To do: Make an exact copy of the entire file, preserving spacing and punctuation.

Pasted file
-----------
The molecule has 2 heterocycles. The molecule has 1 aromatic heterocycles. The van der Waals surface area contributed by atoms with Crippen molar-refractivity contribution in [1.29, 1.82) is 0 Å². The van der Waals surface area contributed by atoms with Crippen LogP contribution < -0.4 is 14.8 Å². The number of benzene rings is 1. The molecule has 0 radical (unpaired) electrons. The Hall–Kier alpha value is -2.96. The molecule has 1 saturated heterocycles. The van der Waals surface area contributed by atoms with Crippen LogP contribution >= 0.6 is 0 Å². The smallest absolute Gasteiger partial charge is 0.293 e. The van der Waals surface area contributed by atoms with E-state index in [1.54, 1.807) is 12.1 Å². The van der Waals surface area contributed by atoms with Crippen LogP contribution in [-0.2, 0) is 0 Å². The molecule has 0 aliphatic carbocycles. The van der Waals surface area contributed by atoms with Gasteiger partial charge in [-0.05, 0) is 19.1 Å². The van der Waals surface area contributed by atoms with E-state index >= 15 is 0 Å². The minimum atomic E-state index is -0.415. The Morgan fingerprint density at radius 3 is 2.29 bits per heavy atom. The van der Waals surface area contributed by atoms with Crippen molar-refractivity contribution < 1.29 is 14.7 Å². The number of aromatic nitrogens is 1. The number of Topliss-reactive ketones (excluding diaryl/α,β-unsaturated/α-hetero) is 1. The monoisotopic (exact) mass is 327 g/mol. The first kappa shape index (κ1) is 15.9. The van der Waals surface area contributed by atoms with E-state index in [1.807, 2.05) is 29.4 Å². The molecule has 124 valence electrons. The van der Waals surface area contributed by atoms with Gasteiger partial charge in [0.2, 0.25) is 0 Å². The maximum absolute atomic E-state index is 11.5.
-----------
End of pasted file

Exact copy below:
The molecule has 2 heterocycles. The molecule has 1 aromatic heterocycles. The van der Waals surface area contributed by atoms with Crippen molar-refractivity contribution in [1.29, 1.82) is 0 Å². The van der Waals surface area contributed by atoms with Crippen LogP contribution < -0.4 is 14.8 Å². The number of benzene rings is 1. The molecule has 0 radical (unpaired) electrons. The Hall–Kier alpha value is -2.96. The molecule has 1 saturated heterocycles. The van der Waals surface area contributed by atoms with Crippen LogP contribution >= 0.6 is 0 Å². The smallest absolute Gasteiger partial charge is 0.293 e. The van der Waals surface area contributed by atoms with E-state index in [1.54, 1.807) is 12.1 Å². The van der Waals surface area contributed by atoms with Crippen LogP contribution in [-0.2, 0) is 0 Å². The molecule has 0 aliphatic carbocycles. The van der Waals surface area contributed by atoms with Gasteiger partial charge in [-0.05, 0) is 19.1 Å². The van der Waals surface area contributed by atoms with E-state index >= 15 is 0 Å². The minimum atomic E-state index is -0.415. The Morgan fingerprint density at radius 3 is 2.29 bits per heavy atom. The van der Waals surface area contributed by atoms with Crippen molar-refractivity contribution < 1.29 is 14.7 Å². The number of aromatic nitrogens is 1. The number of Topliss-reactive ketones (excluding diaryl/α,β-unsaturated/α-hetero) is 1. The monoisotopic (exact) mass is 327 g/mol. The first kappa shape index (κ1) is 15.9. The van der Waals surface area contributed by atoms with E-state index in [1.807, 2.05) is 29.4 Å². The molecule has 124 valence electrons. The van der Waals surface area contributed by atoms with Gasteiger partial charge in [0.2, 0.25) is 0 Å². The maximum absolute atomic E-state index is 11.5.